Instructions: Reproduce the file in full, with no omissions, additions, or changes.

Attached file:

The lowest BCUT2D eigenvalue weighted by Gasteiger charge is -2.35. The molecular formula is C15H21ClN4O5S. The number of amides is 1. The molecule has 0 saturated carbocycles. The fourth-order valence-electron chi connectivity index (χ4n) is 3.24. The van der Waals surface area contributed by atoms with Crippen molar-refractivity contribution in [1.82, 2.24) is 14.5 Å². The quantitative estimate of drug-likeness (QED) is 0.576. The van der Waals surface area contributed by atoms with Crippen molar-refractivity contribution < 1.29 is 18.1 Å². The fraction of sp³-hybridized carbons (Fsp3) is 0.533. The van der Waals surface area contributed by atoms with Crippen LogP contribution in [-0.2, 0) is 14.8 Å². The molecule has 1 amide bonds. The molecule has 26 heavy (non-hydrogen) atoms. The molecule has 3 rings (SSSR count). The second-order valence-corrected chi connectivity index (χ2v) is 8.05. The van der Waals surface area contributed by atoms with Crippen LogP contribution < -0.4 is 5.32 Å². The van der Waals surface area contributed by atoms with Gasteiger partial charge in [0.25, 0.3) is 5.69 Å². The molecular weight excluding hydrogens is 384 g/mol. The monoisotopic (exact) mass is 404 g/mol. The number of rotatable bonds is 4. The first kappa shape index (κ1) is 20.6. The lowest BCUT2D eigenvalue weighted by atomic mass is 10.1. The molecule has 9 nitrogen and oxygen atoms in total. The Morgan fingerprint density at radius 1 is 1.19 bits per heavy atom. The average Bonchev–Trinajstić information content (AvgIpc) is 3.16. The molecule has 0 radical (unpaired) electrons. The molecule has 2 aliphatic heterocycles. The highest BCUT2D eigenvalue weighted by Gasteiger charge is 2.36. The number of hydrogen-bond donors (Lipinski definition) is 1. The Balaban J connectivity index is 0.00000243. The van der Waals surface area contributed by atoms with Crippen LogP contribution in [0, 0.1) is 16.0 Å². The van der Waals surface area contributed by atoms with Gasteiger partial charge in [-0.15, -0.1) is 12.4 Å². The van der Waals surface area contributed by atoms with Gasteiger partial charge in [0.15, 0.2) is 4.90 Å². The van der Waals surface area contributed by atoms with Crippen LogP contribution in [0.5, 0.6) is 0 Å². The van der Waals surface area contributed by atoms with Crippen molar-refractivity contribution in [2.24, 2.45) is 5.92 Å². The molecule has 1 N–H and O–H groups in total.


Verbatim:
The lowest BCUT2D eigenvalue weighted by Gasteiger charge is -2.35. The molecular formula is C15H21ClN4O5S. The number of amides is 1. The molecule has 0 saturated carbocycles. The fourth-order valence-electron chi connectivity index (χ4n) is 3.24. The van der Waals surface area contributed by atoms with Crippen molar-refractivity contribution in [1.82, 2.24) is 14.5 Å². The quantitative estimate of drug-likeness (QED) is 0.576. The van der Waals surface area contributed by atoms with Crippen molar-refractivity contribution < 1.29 is 18.1 Å². The fraction of sp³-hybridized carbons (Fsp3) is 0.533. The van der Waals surface area contributed by atoms with Crippen LogP contribution in [-0.2, 0) is 14.8 Å². The molecule has 1 amide bonds. The molecule has 26 heavy (non-hydrogen) atoms. The molecule has 3 rings (SSSR count). The second-order valence-corrected chi connectivity index (χ2v) is 8.05. The van der Waals surface area contributed by atoms with Crippen LogP contribution < -0.4 is 5.32 Å². The van der Waals surface area contributed by atoms with Gasteiger partial charge in [0.25, 0.3) is 5.69 Å². The molecular weight excluding hydrogens is 384 g/mol. The monoisotopic (exact) mass is 404 g/mol. The number of rotatable bonds is 4. The first kappa shape index (κ1) is 20.6. The lowest BCUT2D eigenvalue weighted by atomic mass is 10.1. The molecule has 9 nitrogen and oxygen atoms in total. The Morgan fingerprint density at radius 1 is 1.19 bits per heavy atom. The average Bonchev–Trinajstić information content (AvgIpc) is 3.16. The molecule has 0 radical (unpaired) electrons. The molecule has 2 aliphatic heterocycles. The highest BCUT2D eigenvalue weighted by Gasteiger charge is 2.36. The number of hydrogen-bond donors (Lipinski definition) is 1. The Balaban J connectivity index is 0.00000243. The van der Waals surface area contributed by atoms with Crippen LogP contribution in [0, 0.1) is 16.0 Å². The van der Waals surface area contributed by atoms with Gasteiger partial charge in [-0.15, -0.1) is 12.4 Å². The van der Waals surface area contributed by atoms with Gasteiger partial charge in [0.15, 0.2) is 4.90 Å². The van der Waals surface area contributed by atoms with Crippen LogP contribution in [0.5, 0.6) is 0 Å². The van der Waals surface area contributed by atoms with Crippen molar-refractivity contribution in [2.24, 2.45) is 5.92 Å². The molecule has 1 N–H and O–H groups in total.